After 5 years of coping with RRMS, the DX was upgraded to PPMS. First a cane, then a rolater, and finally a wheel chair. I am blessed to have great support from family and friends. I feel adapted and at peace with the progressive stage. However there is one thing I have had to give up unnecessarily. My wife of 20 years remembers and misses the athletic side of me. She knows I can participate in the bedroom but not like before. She no longer has any desire for intimacy. I miss it, I feel frustrated and lonely.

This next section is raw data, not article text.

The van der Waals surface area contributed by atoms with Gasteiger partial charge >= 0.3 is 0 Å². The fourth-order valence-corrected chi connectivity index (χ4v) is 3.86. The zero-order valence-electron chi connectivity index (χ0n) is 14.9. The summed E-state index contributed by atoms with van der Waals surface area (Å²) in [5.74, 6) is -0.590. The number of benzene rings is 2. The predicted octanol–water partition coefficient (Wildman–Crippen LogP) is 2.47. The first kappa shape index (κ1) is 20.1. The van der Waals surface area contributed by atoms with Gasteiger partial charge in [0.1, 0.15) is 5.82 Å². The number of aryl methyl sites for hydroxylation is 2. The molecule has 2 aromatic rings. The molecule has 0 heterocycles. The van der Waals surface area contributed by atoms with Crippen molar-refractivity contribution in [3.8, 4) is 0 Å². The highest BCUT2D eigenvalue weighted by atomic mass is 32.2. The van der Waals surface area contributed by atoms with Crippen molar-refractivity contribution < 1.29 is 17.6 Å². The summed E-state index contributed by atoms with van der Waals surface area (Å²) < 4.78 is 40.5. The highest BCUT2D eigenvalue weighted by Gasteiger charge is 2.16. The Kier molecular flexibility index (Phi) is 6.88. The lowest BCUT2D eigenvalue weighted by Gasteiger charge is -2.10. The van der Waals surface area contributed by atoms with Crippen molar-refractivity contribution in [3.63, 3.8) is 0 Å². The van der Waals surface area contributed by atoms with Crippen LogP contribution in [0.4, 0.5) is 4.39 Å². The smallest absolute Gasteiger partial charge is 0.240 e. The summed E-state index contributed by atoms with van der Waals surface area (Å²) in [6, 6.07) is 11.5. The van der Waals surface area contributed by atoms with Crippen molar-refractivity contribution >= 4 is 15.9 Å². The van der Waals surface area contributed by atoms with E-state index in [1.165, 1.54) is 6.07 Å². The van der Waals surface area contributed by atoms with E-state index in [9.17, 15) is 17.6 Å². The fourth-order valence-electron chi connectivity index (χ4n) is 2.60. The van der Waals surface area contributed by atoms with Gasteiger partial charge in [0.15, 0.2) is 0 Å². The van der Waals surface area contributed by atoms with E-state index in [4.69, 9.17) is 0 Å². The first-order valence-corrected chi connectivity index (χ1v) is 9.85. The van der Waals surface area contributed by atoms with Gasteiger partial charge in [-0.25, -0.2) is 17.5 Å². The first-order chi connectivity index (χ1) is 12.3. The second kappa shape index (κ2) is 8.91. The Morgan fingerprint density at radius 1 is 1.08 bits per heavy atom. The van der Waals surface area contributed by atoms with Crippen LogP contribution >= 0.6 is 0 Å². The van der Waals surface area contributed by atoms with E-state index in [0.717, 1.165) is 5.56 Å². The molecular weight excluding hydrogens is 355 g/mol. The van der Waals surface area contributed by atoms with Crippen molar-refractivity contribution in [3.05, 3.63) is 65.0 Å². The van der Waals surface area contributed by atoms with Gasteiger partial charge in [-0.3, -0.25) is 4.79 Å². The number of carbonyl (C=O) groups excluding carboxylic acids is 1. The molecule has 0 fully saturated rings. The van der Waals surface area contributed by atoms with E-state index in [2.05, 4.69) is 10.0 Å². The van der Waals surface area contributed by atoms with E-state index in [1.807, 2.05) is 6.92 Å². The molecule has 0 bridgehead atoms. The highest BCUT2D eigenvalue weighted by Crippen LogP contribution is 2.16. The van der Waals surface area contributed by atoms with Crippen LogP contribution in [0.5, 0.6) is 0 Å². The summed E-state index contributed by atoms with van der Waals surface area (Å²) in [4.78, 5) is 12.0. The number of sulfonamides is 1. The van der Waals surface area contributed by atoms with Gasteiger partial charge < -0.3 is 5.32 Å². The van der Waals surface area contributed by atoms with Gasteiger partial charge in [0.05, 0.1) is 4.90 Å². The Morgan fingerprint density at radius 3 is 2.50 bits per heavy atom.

Hi Frustrated! First off, I want you to know that you are not alone! Sexual intimacy is a pretty popular topic in this community. After all, it is a pretty important part of most romantic relationships. Since you have been married for 20 years, your wife may want to consider that some of the changes you are experiencing in the bedroom may be on her end as well. Women can start experiencing periomenopause (pre-menopause) symptoms in their mid-to-late thirties. And, as you know, it’s not unusual to experience ebbs and flows in a sexual relationship. If you feel the issue is mostly due to your MS, you may want to show your wife some of our articles and take the time to have an open and frank conversation about your needs. Here is an article that discusses the need for sexual intimacy, even (and especially!) when living with a chronic condition like MS — https://multiplesclerosis.net/living-with-ms/intimacy-and-multiple-sclerosis/. The article has lots of helpful links that you may want to check out as well. After 20 years together, you probably know just what a partnership and commitment marriage can be. I have no doubt that you have weathered many storms together. And I hope you can look back on those past successes and let them inspire you to tackle this issue together, too. Your wife may be dealing with a lot of emotions that are affecting her levels of desire. I hope you two are able to talk openly about what’s going on and find some common ground that help you re-kindle the passion in your marriage. I wish you the best of luck! Thank you for reaching out. Best, Erin, MultipleSclerosis.net Team Member.